So, in the future we could see declines in innovation emanating from publicly-funded research as the focus on profit and IP management stifles research. But, we could see increases in research and development coming from the public domain as public servants view profit from patents as incentives for further innovation. Let’s hope for the latter.

Microsoft is already breaking these laws in South Africa (and also in India for that matter). When will push come to shove?

Antarctica

Another place where intellectual monopolies slide out of control is Antarctica.

50 Years Of Scientific Discovery & Sharing In Antarctica May End Thanks To Patent Greed

[...]

Beyond the rather serious question of why either organisms or molecules can be patented, this is a microcosm of what’s wrong with patents. Patents are supposed to be used to encourage research (promoting the progress, remember). And this treaty has done a great job promoting progress without patents.

There are not only technical issues in this case but ethical ones as well.

Europe

Companies like Microsoft strive to bring similar problems to Europe and there is a chance to stop this although monopolies are hell-bent on ruining the system, which they see as requiring the embodiment of monopolies, by means of law.

The example of software patents – In the case of as “software patents” directive on the patenting of known computer-implemented inventions had a total of two parliamentary readings, a myriad of President conferences, trialogue with the Commission, mediation committees, etc. needed. After 30 months, the parliamentarians of the thread patience finally cracked, and the attempts by the electronics industry, their interests away from programmers and medium-sized enterprises, with a decision by all four groups criticized.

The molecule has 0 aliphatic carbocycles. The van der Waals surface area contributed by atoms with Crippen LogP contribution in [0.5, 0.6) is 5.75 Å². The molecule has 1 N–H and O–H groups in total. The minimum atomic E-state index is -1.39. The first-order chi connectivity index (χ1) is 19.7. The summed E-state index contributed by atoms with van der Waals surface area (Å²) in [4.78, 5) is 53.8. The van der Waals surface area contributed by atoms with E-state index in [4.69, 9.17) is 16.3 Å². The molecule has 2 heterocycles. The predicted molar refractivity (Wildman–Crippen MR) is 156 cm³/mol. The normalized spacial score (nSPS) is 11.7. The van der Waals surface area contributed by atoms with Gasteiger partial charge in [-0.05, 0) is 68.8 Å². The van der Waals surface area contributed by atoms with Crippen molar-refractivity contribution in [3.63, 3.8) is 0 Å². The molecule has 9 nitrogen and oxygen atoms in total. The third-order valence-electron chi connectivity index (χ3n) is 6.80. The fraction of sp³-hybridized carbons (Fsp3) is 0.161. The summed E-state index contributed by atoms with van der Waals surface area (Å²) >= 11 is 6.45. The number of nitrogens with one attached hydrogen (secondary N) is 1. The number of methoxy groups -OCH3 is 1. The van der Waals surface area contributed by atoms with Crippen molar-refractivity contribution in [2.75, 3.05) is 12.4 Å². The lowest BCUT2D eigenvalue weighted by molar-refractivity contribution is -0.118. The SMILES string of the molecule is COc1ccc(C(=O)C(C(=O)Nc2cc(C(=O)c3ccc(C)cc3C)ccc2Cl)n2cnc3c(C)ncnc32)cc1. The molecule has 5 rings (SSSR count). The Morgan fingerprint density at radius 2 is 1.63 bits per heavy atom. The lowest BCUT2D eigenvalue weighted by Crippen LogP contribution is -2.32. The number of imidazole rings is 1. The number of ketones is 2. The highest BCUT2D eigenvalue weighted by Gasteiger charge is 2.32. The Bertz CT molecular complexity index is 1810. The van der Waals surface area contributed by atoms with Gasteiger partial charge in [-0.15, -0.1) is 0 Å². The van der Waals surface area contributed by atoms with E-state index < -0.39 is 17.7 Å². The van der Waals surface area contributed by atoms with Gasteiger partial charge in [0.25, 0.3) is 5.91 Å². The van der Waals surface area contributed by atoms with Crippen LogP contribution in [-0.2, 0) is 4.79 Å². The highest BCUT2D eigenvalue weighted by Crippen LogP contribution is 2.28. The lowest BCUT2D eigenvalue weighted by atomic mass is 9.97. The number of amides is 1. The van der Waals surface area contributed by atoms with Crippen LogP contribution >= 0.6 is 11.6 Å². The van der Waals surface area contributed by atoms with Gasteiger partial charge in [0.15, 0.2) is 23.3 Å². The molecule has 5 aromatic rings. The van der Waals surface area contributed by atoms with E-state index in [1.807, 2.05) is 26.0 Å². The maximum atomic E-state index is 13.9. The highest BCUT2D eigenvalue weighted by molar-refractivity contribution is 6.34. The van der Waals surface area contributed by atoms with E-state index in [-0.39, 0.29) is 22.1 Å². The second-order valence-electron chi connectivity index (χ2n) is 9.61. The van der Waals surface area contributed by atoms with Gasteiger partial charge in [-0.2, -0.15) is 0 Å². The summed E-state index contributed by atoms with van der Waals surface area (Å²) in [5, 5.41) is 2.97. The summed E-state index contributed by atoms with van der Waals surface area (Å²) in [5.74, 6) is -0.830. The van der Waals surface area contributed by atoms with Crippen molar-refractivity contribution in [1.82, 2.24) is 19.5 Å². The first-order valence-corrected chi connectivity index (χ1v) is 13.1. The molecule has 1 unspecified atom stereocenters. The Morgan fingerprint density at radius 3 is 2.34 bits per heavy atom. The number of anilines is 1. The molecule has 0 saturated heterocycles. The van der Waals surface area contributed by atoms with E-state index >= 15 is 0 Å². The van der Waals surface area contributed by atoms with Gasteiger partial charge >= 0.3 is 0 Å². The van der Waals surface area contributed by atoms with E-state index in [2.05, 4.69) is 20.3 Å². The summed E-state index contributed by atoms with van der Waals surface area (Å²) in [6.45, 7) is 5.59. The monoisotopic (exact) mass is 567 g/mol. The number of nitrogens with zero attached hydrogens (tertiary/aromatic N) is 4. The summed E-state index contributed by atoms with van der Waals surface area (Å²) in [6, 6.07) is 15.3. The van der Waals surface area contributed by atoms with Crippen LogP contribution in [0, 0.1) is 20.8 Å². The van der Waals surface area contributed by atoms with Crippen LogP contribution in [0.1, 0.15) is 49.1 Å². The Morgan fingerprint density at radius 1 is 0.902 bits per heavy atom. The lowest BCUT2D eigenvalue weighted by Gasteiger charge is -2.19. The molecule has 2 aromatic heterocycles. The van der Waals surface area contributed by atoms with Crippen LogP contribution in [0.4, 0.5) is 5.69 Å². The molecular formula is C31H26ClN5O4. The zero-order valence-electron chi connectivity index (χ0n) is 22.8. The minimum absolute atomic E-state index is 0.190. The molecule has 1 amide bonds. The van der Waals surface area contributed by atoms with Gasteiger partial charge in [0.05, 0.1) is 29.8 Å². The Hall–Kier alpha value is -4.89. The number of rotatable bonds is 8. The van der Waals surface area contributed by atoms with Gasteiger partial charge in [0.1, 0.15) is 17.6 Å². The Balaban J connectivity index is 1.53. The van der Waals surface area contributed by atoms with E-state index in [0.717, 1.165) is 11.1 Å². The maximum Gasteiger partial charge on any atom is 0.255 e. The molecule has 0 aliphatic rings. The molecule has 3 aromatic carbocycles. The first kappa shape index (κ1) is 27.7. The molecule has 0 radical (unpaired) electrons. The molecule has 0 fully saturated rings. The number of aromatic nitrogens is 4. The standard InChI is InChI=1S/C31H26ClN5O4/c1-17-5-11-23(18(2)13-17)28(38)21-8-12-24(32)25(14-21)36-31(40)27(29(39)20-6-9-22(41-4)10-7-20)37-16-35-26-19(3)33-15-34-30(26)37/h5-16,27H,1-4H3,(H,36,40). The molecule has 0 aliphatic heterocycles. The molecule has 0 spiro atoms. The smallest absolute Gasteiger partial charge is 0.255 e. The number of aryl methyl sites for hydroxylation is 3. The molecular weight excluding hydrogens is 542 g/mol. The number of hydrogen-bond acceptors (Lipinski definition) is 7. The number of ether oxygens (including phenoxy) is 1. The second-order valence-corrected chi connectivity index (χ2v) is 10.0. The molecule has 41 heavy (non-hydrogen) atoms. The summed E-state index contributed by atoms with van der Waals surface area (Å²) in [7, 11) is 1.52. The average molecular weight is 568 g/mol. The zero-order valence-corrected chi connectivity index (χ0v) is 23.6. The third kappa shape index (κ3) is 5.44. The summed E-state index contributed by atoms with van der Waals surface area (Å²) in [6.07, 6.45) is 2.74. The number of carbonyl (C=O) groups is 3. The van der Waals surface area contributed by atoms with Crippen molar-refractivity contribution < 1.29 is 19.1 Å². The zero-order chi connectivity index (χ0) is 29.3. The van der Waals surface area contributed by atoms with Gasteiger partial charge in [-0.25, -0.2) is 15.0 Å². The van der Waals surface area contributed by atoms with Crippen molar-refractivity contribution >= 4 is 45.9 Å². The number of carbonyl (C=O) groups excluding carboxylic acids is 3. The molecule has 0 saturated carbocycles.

Microsoft already disregards European law by resorting to loopholes that enable it to obtain software patents. Yes, even in Europe.

“[The EPO] can’t distinguish between hardware and software so the patents get issued anyway.”

Marshall Phelps, Microsoft

Man with hat

Beware the Patent Gangsters

Microsoft Distorts the Linux and Virtualisation Markets

Posted in Deals, GNU/Linux, Microsoft, Novell, Patents, Red Hat, SLES/SLED, Virtualisation, Xen at 9:39 am by Dr. Roy Schestowitz

Novell just one player among more

EARLIER in the week we remarked on a Microsoft-Brother patent deal that covers Linux [1, 2]. Although it received too little coverage in the press, there is this column from ZDNet which makes valid points worthy of echoing:

It’s a familiar story. Microsoft does a secret deal with a company over patent licences. Almost no details are provided about which patents, how much money has changed hands, or why, except for one vaguely worded press release that talks about how such secret deals benefit the customer through openness and innovation.

This time, the lucky donor of cash for secrets is Brother, which will now be allowed to use Microsoft patents to make printers. As Microsoft doesn’t make printers – indeed, doesn’t even make printer drivers – it is an interesting exercise to try and guess what’s actually happened. It’s fruitless to ask either of the companies – and we did try. In cases like this, as in the best gangster movies, nobody ain’t sayin’ nothin’.

[...]

Otherwise, Microsoft’s trick of gaining revenue from licensing open-source software behind closed doors will smell more and more like extortion. As the economy sours and curdles, the values of trust and accountability will prove to be worth far more than a handful of dollars in secret taxation raised on other people’s software.

The signing of patent pacts (cross-licensing) that involve Linux is merely one battlefront to Microsoft. The other strategy being harnessed is one involving exclusion of distributions/vendors that do not pay Microsoft. This is achieved not only by Microsoft but also through its subsidiaries or partners.